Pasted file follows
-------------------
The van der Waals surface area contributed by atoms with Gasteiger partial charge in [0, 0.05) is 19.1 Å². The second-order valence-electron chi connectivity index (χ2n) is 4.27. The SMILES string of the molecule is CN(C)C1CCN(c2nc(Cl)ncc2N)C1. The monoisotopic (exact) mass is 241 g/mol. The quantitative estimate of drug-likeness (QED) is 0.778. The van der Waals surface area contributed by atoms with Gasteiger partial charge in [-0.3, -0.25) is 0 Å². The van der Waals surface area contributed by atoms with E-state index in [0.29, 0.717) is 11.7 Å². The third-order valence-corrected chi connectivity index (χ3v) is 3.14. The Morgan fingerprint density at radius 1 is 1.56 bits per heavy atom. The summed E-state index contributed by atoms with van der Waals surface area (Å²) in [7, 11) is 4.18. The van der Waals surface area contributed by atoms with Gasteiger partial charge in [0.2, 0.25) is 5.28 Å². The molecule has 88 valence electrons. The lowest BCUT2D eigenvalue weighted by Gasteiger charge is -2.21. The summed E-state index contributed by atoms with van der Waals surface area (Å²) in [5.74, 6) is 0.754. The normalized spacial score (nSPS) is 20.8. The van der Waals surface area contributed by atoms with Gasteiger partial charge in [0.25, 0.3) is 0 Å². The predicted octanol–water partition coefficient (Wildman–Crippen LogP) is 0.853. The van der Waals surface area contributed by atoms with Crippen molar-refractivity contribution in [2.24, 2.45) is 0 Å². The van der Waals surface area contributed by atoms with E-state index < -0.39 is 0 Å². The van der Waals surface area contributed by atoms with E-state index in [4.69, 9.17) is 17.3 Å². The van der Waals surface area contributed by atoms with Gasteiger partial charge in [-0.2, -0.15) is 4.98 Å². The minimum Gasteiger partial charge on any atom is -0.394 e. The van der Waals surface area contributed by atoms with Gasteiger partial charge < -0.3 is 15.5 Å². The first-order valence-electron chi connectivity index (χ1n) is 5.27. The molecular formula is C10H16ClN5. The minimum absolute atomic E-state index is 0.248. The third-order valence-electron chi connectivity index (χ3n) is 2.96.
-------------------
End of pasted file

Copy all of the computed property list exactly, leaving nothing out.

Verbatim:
The van der Waals surface area contributed by atoms with Gasteiger partial charge in [0, 0.05) is 19.1 Å². The second-order valence-electron chi connectivity index (χ2n) is 4.27. The SMILES string of the molecule is CN(C)C1CCN(c2nc(Cl)ncc2N)C1. The monoisotopic (exact) mass is 241 g/mol. The quantitative estimate of drug-likeness (QED) is 0.778. The van der Waals surface area contributed by atoms with Gasteiger partial charge in [-0.3, -0.25) is 0 Å². The van der Waals surface area contributed by atoms with E-state index in [0.29, 0.717) is 11.7 Å². The third-order valence-corrected chi connectivity index (χ3v) is 3.14. The Morgan fingerprint density at radius 1 is 1.56 bits per heavy atom. The summed E-state index contributed by atoms with van der Waals surface area (Å²) in [7, 11) is 4.18. The van der Waals surface area contributed by atoms with Gasteiger partial charge in [0.2, 0.25) is 5.28 Å². The molecule has 88 valence electrons. The lowest BCUT2D eigenvalue weighted by Gasteiger charge is -2.21. The summed E-state index contributed by atoms with van der Waals surface area (Å²) in [5.74, 6) is 0.754. The normalized spacial score (nSPS) is 20.8. The van der Waals surface area contributed by atoms with Gasteiger partial charge in [0.25, 0.3) is 0 Å². The predicted octanol–water partition coefficient (Wildman–Crippen LogP) is 0.853. The van der Waals surface area contributed by atoms with Crippen molar-refractivity contribution in [2.24, 2.45) is 0 Å². The van der Waals surface area contributed by atoms with E-state index < -0.39 is 0 Å². The van der Waals surface area contributed by atoms with E-state index in [4.69, 9.17) is 17.3 Å². The van der Waals surface area contributed by atoms with Gasteiger partial charge in [-0.2, -0.15) is 4.98 Å². The minimum Gasteiger partial charge on any atom is -0.394 e. The van der Waals surface area contributed by atoms with Gasteiger partial charge < -0.3 is 15.5 Å². The first-order valence-electron chi connectivity index (χ1n) is 5.27. The molecular formula is C10H16ClN5. The minimum absolute atomic E-state index is 0.248. The third-order valence-electron chi connectivity index (χ3n) is 2.96.